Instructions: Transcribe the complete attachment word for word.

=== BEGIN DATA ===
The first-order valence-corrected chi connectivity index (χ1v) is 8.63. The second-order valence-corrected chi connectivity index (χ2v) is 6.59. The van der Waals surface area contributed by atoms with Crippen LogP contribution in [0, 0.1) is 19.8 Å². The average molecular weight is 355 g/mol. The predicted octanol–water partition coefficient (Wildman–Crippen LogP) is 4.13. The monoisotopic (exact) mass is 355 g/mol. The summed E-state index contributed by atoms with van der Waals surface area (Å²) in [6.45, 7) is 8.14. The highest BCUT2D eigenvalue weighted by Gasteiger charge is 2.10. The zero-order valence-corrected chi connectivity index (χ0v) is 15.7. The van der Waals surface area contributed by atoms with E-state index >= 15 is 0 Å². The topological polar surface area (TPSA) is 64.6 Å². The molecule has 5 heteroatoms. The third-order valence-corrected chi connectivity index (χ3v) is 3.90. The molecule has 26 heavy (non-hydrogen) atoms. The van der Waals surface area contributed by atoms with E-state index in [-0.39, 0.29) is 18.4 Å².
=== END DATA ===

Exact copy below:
The first-order valence-corrected chi connectivity index (χ1v) is 8.63. The second-order valence-corrected chi connectivity index (χ2v) is 6.59. The van der Waals surface area contributed by atoms with Crippen LogP contribution in [0, 0.1) is 19.8 Å². The average molecular weight is 355 g/mol. The predicted octanol–water partition coefficient (Wildman–Crippen LogP) is 4.13. The monoisotopic (exact) mass is 355 g/mol. The summed E-state index contributed by atoms with van der Waals surface area (Å²) in [6.45, 7) is 8.14. The highest BCUT2D eigenvalue weighted by Gasteiger charge is 2.10. The zero-order valence-corrected chi connectivity index (χ0v) is 15.7. The van der Waals surface area contributed by atoms with E-state index >= 15 is 0 Å². The topological polar surface area (TPSA) is 64.6 Å². The molecule has 5 heteroatoms. The third-order valence-corrected chi connectivity index (χ3v) is 3.90. The molecule has 26 heavy (non-hydrogen) atoms. The van der Waals surface area contributed by atoms with E-state index in [-0.39, 0.29) is 18.4 Å².